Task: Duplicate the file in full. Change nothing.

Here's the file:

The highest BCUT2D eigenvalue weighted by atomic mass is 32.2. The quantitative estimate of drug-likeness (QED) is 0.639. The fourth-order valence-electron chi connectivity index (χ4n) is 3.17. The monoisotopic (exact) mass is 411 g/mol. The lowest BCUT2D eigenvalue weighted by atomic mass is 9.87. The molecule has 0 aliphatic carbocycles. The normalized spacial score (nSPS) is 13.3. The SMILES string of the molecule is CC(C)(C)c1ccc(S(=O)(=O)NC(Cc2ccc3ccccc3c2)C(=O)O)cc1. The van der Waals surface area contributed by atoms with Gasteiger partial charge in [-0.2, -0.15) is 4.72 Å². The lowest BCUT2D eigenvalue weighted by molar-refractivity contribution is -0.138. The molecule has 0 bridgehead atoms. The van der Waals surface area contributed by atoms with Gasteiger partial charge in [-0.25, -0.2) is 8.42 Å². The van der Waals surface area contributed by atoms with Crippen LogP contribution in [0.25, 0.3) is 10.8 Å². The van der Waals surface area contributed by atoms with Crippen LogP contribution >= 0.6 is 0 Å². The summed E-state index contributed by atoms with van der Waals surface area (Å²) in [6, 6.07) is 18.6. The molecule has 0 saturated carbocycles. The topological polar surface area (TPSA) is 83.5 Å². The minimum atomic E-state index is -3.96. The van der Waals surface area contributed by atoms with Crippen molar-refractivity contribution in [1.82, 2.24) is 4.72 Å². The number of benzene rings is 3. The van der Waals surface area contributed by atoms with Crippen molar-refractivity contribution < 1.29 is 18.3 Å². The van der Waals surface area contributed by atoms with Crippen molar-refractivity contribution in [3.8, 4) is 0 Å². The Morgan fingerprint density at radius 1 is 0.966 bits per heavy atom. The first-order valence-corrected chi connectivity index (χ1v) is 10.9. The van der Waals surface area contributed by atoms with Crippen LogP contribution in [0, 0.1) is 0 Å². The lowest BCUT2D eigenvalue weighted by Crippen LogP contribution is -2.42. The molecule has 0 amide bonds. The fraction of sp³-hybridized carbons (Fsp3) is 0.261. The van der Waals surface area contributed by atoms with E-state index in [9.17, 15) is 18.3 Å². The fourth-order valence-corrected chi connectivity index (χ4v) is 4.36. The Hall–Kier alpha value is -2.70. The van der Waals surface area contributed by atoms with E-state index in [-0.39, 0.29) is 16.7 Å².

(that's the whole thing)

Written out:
The highest BCUT2D eigenvalue weighted by atomic mass is 32.2. The quantitative estimate of drug-likeness (QED) is 0.639. The fourth-order valence-electron chi connectivity index (χ4n) is 3.17. The monoisotopic (exact) mass is 411 g/mol. The lowest BCUT2D eigenvalue weighted by atomic mass is 9.87. The molecule has 0 aliphatic carbocycles. The normalized spacial score (nSPS) is 13.3. The SMILES string of the molecule is CC(C)(C)c1ccc(S(=O)(=O)NC(Cc2ccc3ccccc3c2)C(=O)O)cc1. The van der Waals surface area contributed by atoms with Gasteiger partial charge in [-0.2, -0.15) is 4.72 Å². The lowest BCUT2D eigenvalue weighted by molar-refractivity contribution is -0.138. The molecule has 0 bridgehead atoms. The van der Waals surface area contributed by atoms with Gasteiger partial charge in [-0.25, -0.2) is 8.42 Å². The van der Waals surface area contributed by atoms with Crippen LogP contribution in [0.25, 0.3) is 10.8 Å². The van der Waals surface area contributed by atoms with Crippen LogP contribution >= 0.6 is 0 Å². The summed E-state index contributed by atoms with van der Waals surface area (Å²) in [6, 6.07) is 18.6. The molecule has 0 saturated carbocycles. The topological polar surface area (TPSA) is 83.5 Å². The minimum atomic E-state index is -3.96. The van der Waals surface area contributed by atoms with Crippen molar-refractivity contribution in [1.82, 2.24) is 4.72 Å². The number of benzene rings is 3. The van der Waals surface area contributed by atoms with Crippen molar-refractivity contribution < 1.29 is 18.3 Å². The van der Waals surface area contributed by atoms with Crippen molar-refractivity contribution in [3.8, 4) is 0 Å². The Morgan fingerprint density at radius 1 is 0.966 bits per heavy atom. The first-order valence-corrected chi connectivity index (χ1v) is 10.9. The van der Waals surface area contributed by atoms with Crippen LogP contribution in [0, 0.1) is 0 Å². The lowest BCUT2D eigenvalue weighted by Crippen LogP contribution is -2.42. The molecule has 0 amide bonds. The fraction of sp³-hybridized carbons (Fsp3) is 0.261. The van der Waals surface area contributed by atoms with E-state index in [9.17, 15) is 18.3 Å². The fourth-order valence-corrected chi connectivity index (χ4v) is 4.36. The Hall–Kier alpha value is -2.70. The van der Waals surface area contributed by atoms with E-state index in [-0.39, 0.29) is 16.7 Å².